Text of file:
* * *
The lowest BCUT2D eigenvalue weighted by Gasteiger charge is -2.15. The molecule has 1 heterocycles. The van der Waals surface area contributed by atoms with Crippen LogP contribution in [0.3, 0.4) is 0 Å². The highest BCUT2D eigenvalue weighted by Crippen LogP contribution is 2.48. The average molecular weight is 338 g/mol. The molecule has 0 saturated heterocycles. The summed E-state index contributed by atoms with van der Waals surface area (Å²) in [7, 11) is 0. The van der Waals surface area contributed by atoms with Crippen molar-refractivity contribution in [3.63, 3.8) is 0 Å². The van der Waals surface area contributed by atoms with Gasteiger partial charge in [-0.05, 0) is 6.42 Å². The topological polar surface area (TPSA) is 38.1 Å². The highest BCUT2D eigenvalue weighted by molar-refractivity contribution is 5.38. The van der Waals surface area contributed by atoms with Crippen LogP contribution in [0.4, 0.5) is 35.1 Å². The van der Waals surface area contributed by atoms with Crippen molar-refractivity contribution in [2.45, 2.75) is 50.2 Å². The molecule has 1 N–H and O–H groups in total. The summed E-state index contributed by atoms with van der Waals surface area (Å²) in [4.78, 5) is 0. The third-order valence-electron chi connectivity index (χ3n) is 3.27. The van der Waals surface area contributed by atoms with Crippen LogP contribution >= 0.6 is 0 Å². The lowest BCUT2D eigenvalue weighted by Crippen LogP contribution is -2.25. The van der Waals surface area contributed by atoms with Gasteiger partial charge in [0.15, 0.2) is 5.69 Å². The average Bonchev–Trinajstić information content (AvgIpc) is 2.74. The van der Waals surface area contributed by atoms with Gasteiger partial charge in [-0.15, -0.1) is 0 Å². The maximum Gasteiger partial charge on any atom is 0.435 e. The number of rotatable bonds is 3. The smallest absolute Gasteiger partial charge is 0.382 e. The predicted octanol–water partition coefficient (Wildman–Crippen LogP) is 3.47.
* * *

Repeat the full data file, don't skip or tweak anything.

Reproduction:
The lowest BCUT2D eigenvalue weighted by Gasteiger charge is -2.15. The molecule has 1 heterocycles. The van der Waals surface area contributed by atoms with Crippen LogP contribution in [0.3, 0.4) is 0 Å². The highest BCUT2D eigenvalue weighted by Crippen LogP contribution is 2.48. The average molecular weight is 338 g/mol. The molecule has 0 saturated heterocycles. The summed E-state index contributed by atoms with van der Waals surface area (Å²) in [7, 11) is 0. The van der Waals surface area contributed by atoms with Crippen molar-refractivity contribution in [3.63, 3.8) is 0 Å². The van der Waals surface area contributed by atoms with Gasteiger partial charge in [-0.05, 0) is 6.42 Å². The topological polar surface area (TPSA) is 38.1 Å². The highest BCUT2D eigenvalue weighted by molar-refractivity contribution is 5.38. The van der Waals surface area contributed by atoms with Crippen LogP contribution in [0.4, 0.5) is 35.1 Å². The van der Waals surface area contributed by atoms with Crippen molar-refractivity contribution in [2.45, 2.75) is 50.2 Å². The molecule has 1 N–H and O–H groups in total. The summed E-state index contributed by atoms with van der Waals surface area (Å²) in [4.78, 5) is 0. The third-order valence-electron chi connectivity index (χ3n) is 3.27. The van der Waals surface area contributed by atoms with Crippen LogP contribution >= 0.6 is 0 Å². The lowest BCUT2D eigenvalue weighted by Crippen LogP contribution is -2.25. The van der Waals surface area contributed by atoms with Gasteiger partial charge in [0.15, 0.2) is 5.69 Å². The average Bonchev–Trinajstić information content (AvgIpc) is 2.74. The van der Waals surface area contributed by atoms with Gasteiger partial charge in [-0.15, -0.1) is 0 Å². The maximum Gasteiger partial charge on any atom is 0.435 e. The number of rotatable bonds is 3. The smallest absolute Gasteiger partial charge is 0.382 e. The predicted octanol–water partition coefficient (Wildman–Crippen LogP) is 3.47.